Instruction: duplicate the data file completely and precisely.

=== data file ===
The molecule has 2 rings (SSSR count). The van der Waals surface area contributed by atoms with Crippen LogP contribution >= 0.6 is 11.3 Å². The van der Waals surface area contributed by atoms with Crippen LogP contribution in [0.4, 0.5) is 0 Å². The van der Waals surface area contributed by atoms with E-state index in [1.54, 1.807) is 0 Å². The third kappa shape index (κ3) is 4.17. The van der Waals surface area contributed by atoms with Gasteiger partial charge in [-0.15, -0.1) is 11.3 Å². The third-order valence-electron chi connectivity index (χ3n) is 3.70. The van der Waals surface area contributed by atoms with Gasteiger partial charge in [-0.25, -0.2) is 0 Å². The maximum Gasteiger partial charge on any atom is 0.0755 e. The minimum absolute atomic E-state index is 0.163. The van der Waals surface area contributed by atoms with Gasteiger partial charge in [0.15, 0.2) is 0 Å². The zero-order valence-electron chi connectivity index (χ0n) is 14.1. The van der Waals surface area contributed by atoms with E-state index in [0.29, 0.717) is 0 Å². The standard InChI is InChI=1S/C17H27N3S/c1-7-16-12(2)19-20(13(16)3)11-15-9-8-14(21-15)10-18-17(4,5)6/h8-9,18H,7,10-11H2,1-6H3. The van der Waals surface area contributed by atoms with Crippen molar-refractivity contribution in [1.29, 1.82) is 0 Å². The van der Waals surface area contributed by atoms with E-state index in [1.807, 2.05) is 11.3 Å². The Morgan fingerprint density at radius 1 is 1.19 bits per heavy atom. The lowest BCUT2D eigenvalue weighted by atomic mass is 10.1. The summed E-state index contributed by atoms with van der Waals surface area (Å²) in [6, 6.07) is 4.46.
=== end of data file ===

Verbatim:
The molecule has 2 rings (SSSR count). The van der Waals surface area contributed by atoms with Crippen LogP contribution >= 0.6 is 11.3 Å². The van der Waals surface area contributed by atoms with Crippen LogP contribution in [0.4, 0.5) is 0 Å². The van der Waals surface area contributed by atoms with E-state index in [1.54, 1.807) is 0 Å². The third kappa shape index (κ3) is 4.17. The van der Waals surface area contributed by atoms with Gasteiger partial charge in [-0.15, -0.1) is 11.3 Å². The third-order valence-electron chi connectivity index (χ3n) is 3.70. The van der Waals surface area contributed by atoms with Gasteiger partial charge in [-0.25, -0.2) is 0 Å². The maximum Gasteiger partial charge on any atom is 0.0755 e. The minimum absolute atomic E-state index is 0.163. The van der Waals surface area contributed by atoms with Gasteiger partial charge in [0.15, 0.2) is 0 Å². The zero-order valence-electron chi connectivity index (χ0n) is 14.1. The van der Waals surface area contributed by atoms with E-state index in [0.29, 0.717) is 0 Å². The standard InChI is InChI=1S/C17H27N3S/c1-7-16-12(2)19-20(13(16)3)11-15-9-8-14(21-15)10-18-17(4,5)6/h8-9,18H,7,10-11H2,1-6H3. The van der Waals surface area contributed by atoms with Crippen molar-refractivity contribution in [1.29, 1.82) is 0 Å². The van der Waals surface area contributed by atoms with E-state index in [1.807, 2.05) is 11.3 Å². The Morgan fingerprint density at radius 1 is 1.19 bits per heavy atom. The lowest BCUT2D eigenvalue weighted by atomic mass is 10.1. The summed E-state index contributed by atoms with van der Waals surface area (Å²) in [6, 6.07) is 4.46.